Americans continue to face problems with accessing stimulus debit cards, with some people receiving cards they can't use due to the wrong names being printed on them.
Issues in the past few weeks have included some people receiving the blank, inconspicuous envelopes the cards come in and throwing them away, not recognizing what they contain. Yahoo! Money reported that one resident, identified only as Amber, didn't recognize the card and shredded it, thinking it was one of many scam cards cluttering up her mailbox each week.
The issue got the attention of the IRS, which issued a press release last week stating clearly that Americans should be receiving envelopes marked by “Money Network Cardholder Services” and the cards will be issued by MetaBank, which is the Treasury Department's financial agent. The information was intended to ensure that everyone received their $1,200 stimulus payments and didn't destroy or discard them.
But other problems abound. Yahoo! Money reported that one resident, Chris Barton, opened his card to find that the wrong name had been printed. Barton said the card had a combination of his first name and his wife's last name. Although the card contains both Barton and his wife's stimulus payments, because the name is wrong, he is unable to access any of the money right now.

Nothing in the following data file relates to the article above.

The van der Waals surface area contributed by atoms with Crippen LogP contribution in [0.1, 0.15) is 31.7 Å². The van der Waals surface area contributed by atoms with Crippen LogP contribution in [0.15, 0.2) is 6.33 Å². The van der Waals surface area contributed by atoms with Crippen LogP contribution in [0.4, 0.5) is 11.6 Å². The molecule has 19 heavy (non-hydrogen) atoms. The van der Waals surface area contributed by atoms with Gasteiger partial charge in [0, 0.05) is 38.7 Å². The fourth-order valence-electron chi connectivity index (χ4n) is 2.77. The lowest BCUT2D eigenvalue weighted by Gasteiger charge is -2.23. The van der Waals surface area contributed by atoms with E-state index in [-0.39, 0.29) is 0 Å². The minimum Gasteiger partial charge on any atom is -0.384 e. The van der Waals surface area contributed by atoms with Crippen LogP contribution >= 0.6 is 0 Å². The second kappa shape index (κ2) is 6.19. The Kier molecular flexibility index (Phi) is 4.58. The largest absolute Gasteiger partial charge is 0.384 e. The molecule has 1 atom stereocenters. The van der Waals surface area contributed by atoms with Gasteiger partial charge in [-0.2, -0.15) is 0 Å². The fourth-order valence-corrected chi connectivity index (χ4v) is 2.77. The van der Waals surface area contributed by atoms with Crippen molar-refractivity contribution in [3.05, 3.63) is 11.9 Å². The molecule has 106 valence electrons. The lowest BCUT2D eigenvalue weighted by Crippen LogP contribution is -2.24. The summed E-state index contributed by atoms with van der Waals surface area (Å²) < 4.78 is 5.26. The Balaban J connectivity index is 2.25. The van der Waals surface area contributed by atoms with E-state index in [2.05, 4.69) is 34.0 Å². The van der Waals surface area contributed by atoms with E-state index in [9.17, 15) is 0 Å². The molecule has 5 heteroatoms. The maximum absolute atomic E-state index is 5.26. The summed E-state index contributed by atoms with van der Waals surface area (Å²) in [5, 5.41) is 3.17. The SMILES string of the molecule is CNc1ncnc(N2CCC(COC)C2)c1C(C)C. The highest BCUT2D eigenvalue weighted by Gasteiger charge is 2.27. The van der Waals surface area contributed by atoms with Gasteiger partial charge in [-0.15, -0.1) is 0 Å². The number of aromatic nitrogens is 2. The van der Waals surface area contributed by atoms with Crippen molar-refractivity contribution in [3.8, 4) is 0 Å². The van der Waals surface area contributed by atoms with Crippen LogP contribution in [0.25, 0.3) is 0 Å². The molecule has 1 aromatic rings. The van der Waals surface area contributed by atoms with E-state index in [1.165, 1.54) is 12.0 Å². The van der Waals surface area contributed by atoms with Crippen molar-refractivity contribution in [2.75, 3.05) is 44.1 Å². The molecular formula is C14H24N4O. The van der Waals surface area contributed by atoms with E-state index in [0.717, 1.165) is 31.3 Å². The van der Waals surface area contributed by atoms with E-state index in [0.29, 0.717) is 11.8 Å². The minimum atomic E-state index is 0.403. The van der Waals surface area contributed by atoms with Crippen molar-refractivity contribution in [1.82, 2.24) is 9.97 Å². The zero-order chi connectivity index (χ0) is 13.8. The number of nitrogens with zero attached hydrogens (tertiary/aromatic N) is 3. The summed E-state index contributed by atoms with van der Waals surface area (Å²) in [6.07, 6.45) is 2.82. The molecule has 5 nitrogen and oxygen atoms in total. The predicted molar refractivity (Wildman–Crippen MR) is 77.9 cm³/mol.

Most of the stimulus checks — including $1,200 for individuals, $2,400 for couples and $500 per child — have been mailed out by now. The payments came by way of direct deposits, paper checks and cards for various individuals, approved as part of the CARES Act in March, a multilateral tool to disburse financial aid to parts of the economy damaged by the pandemic.
Treasury Secretary Steven Mnuchin said the purpose of the cards was to provide residents a safe and easy way to access their money.
Senate Majority Leader Mitch McConnell said a decision will soon be made on a fourth and final spending bill related to the pandemic. However, it's uncertain whether it will contain more stimulus pay for individual Americans.